Songwriter talks outlaw-era Nashville, parenting a kid with autism and how fentanyl changed everything
Steve Earle came to Nashville in 1974, at the height of the outlaw country movement.
“It was a moment when the inmates were in charge of the asylum,” Earle said recently by phone. “It didn't last very long. It never does.”
Though he's heavily influenced by Townes Van Zandt, whom he met as a teen in Houston, Texas, Earle also learned his craft from a school of Nashville songwriters he described as “post-Bob Dylan.”
“I had really good teachers,” he said. “[Kris] Kristofferson had come and gone by the time I got there. Guy Clark and the people who taught me, they were all people who came there because Kris had been there before them, which gave them the idea that there was a place for them in Nashville. … I really see what I do as a recording artist going right back to Waylon Jennings and Willie Nelson and what was happening in Texas and Tennessee simultaneously.”
Jennings holds a particularly special place in Earle's life, so it came as no surprise when Steve Earle & the Dukes' 2017 album, So You Wannabe an Outlaw, arrived dedicated to the memory of Jennings, who died in 2002.
While Earle has explored just about every offshoot of Southern-incubated music in his career (folk, roots rock, blues), So You Wannabe an Outlaw traces a direct line back to those mid-'70s Nashville days. “It's a country record, on purpose,” Earle said. Tearjerkers such as “News from Colorado” and “Goodbye Michelangelo” (a tribute to Guy Clark, who died in 2016) are paired with “The Firebreak Line,” a boom-chicka-boom burner in which Earle inhabits the character of “a wildfire fightin' fool,” and “Fixin' to Die,” a “Hey Joe”-evoking throat-clearer that finds Earle singing as a murderous Death Row inmate (“Fixin' to die and I reckon I'm goin' to hell,” he growls).
On “This is How it Ends,” a duet with Miranda Lambert, Earle charts a relationship that starts as a fairy tale but spirals downward into heartbreak — a topic Earle knows well after living through the beginning and end of seven marriages, most recently with singer-songwriter Allison Moorer (the two divorced in 2014). These days, Earle said he's in no rush to jump into another committed relationship.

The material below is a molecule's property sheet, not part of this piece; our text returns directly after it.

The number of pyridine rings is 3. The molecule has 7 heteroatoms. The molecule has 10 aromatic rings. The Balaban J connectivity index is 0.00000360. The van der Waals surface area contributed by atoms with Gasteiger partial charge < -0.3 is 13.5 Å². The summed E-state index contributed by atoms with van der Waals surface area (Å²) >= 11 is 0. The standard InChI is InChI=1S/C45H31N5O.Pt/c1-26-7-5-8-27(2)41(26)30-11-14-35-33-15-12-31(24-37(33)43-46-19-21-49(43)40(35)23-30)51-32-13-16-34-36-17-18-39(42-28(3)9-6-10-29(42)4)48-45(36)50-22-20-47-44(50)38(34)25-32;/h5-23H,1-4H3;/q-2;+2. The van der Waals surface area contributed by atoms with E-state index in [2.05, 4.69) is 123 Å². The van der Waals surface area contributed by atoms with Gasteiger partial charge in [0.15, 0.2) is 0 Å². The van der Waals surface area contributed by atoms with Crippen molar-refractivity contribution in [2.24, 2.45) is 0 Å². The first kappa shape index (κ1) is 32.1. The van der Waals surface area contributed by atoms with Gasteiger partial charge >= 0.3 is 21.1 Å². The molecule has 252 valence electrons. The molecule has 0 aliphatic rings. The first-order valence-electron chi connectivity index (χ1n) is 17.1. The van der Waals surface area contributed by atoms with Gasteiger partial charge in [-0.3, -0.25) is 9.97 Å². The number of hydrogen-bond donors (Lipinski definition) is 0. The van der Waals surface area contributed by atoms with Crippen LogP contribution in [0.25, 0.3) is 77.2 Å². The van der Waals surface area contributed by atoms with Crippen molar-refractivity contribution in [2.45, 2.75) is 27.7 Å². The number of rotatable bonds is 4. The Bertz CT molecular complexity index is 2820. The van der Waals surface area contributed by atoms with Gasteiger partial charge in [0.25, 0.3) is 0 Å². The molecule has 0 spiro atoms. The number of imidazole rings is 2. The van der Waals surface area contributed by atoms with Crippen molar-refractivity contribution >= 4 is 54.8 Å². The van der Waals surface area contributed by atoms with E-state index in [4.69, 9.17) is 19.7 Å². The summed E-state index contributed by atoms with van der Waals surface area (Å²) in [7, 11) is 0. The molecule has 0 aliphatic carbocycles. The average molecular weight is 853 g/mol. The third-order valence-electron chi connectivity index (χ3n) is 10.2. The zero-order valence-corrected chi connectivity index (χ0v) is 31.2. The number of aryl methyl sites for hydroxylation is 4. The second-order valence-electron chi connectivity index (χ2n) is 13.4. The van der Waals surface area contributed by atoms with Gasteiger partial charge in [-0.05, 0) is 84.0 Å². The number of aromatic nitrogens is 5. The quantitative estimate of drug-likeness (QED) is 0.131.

“I'm 63 and I like sitting wherever I want to when I go to the movies, I've discovered, and I can watch all the baseball I want to, so I'm probably more reluctant to give that up,” said Earle, who has called New York City home for more than 10 years. “And dates are kind of a bummer, I discovered before I gave up on them. People go out in social situations and stare at their phones. It's kind of boring.”
Plus, Earle said his 8-year-old son, John Henry, is his main focus. “Being a single dad and being single are not the same thing,” he said. “When I'm home I wanna spend as much time with him as I can, simply because I have to be gone so much to be able to make a living. I'm gonna pick him up here in about an hour and a half, and we'll go straight to the park, and then I'll fix dinner and we'll watch baseball on TV, and then I'll put him to bed and take him to school tomorrow. And then the day after that I fly out of town and meet the [tour] bus.”
In between two legs of a tour with Lucinda Williams and Dwight Yoakam, Earle & the Dukes are playing shows as part of the Copperhead Road 30th Anniversary Tour, which will make a stop at the Newport Music Hall on Sunday, June 10; during those dates, the band will perform Earle's 1988 album, Copperhead Road, in its entirety.
Earle has two older children from previous marriages, Ian and Justin Townes Earle (also an acclaimed singer-songwriter), but parenting the last several years has been a far different experience. While other parents struggle with how and when to introduce touch-screen tech to their kids, the devices have been a godsend to Earle.
“I've got a little boy with autism, and part of the way he communicates is with an iPad,” he said. “There's things about him we don't know yet because he can't tell us. He stopped talking when he was 19 months old. He seems to understand most of what's going on around him, but he's limited on what he can communicate back to us. He has some signs and uses a program on the iPad. … I can't imagine my life without [an iPad] as far as trying to be a father to John Henry.”
Plus, Earle is now sober — a claim he couldn't make in wilder days that culminated in jail time for drugs and weapons possession in 1993. “I wasn't always completely out of control when Justin was growing up, but I was some of the time, and I've been sober the whole time with John Henry,” he said. “Both Ian and Justin, it's not lost on them that I'm a little different dad now than I was then.”
After 23 years of sobriety, Earle still calls his sponsor and goes to meetings regularly. Those meetings give him a front-row seat to America's opiate problem, which has completely changed the experiences of addiction and relapse. Like many experts, Earle attributes the new, more-dangerous landscape to fentanyl, the highly addictive opioid initially used as a pain medication that's now being cut into heroin and contributing to an epidemic of overdose deaths.
At meetings over the years, people would relapse, or “go back out,” and then come back to talk about the experience. “Usually they would come back in and say, ‘Boy, it really sucks out there, and it was part of my recovery,'” Earle said. “Now, as often as not, when they go back out they die. Usually within days. We don't get them back. That's how dangerous it is out there.”
Earle's advice? Don't go back out. “It's not what you remember. It is different out there. It is worse. It's so much stronger,” he said. “Trust me, the first thing you'll probably know that I went out is when you read that I died.”